All right, not exactly. After all the good snoops over at the National Intelligence Agency say that they don't actually listen in on your conversations; they merely monitor with whom you talk, for how long you talk, and from where you talk. All to keep the bogeyman, uh, bad terrorists away.
Today's Washington Post reports that the NSA can only actually collect information on about 30 percent of all of our telephone calls:
The National Security Agency is collecting less than 30 percent of all Americans' call records because of an inability to keep pace with the explosion in cellphone use, according to current and former U.S. officials.
The disclosure contradicts popular perceptions that the government is sweeping up virtually all domestic phone data. It is also likely to raise questions about the efficacy of a program that is premised on its breadth and depth, on collecting as close to a complete universe of data as possible in order to make sure that clues aren't missed in counterterrorism investigations.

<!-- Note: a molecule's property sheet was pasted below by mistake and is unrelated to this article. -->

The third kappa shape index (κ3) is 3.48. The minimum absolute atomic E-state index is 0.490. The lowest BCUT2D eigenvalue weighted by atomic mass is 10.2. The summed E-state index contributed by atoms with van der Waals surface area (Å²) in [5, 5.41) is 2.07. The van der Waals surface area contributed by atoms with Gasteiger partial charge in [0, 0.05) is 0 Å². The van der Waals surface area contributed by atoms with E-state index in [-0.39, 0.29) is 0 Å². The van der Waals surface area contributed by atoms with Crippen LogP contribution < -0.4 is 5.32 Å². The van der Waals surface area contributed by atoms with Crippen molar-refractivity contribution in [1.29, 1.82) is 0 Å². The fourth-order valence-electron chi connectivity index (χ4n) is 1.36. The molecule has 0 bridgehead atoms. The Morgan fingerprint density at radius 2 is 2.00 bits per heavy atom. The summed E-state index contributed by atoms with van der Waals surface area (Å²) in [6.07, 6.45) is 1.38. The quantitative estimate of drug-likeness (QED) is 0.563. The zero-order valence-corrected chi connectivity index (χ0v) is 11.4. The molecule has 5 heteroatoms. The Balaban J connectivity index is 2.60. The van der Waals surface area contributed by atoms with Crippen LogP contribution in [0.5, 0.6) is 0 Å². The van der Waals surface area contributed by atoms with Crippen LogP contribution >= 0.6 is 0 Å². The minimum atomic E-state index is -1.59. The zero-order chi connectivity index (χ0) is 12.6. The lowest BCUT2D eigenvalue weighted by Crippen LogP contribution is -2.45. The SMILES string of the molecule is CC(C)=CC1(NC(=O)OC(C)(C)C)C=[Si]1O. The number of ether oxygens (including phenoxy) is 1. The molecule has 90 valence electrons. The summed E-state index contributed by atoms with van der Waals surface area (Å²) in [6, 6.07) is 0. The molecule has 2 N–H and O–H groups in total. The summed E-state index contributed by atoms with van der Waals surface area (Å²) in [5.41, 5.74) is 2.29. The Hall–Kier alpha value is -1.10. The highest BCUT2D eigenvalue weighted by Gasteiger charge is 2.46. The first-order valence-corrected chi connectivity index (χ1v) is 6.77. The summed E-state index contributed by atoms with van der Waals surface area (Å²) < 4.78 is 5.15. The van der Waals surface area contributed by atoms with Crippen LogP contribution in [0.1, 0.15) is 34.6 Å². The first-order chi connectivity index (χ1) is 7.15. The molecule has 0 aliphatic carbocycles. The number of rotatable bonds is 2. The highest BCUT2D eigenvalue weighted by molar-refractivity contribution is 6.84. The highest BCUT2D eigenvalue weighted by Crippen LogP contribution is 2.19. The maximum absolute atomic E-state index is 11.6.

In 2006, the officials said, the NSA was collecting nearly all records about Americans' phone calls from a number of U.S. companies under a then-classified program, but as of last summer that share had plummeted to less than 30 percent.
But don't worry that you're being ignored; the NSA is diligently seeking permission from its pet Foreign Intelligence Surveillance Court to ramp up its programs so that it can collect up and store all the records of your phone calls.
With regard to keeping terrorists away, keep in mind that last month a report by the Privacy and Civil Liberties Board appointed by President Obama stated:
We have not identified a single instance involving a threat to the United States in which the telephone records program made a concrete difference in the outcome of a counterterrorism investigation.
The same board warned:
Permitting the government to routinely collect the calling records of the entire nation fundamentally shifts the balance of power between the state and its citizens…while the danger of abuse may seem remote, given historical abuse of personal information by the government during the twentieth century, the risk is more than merely theoretical.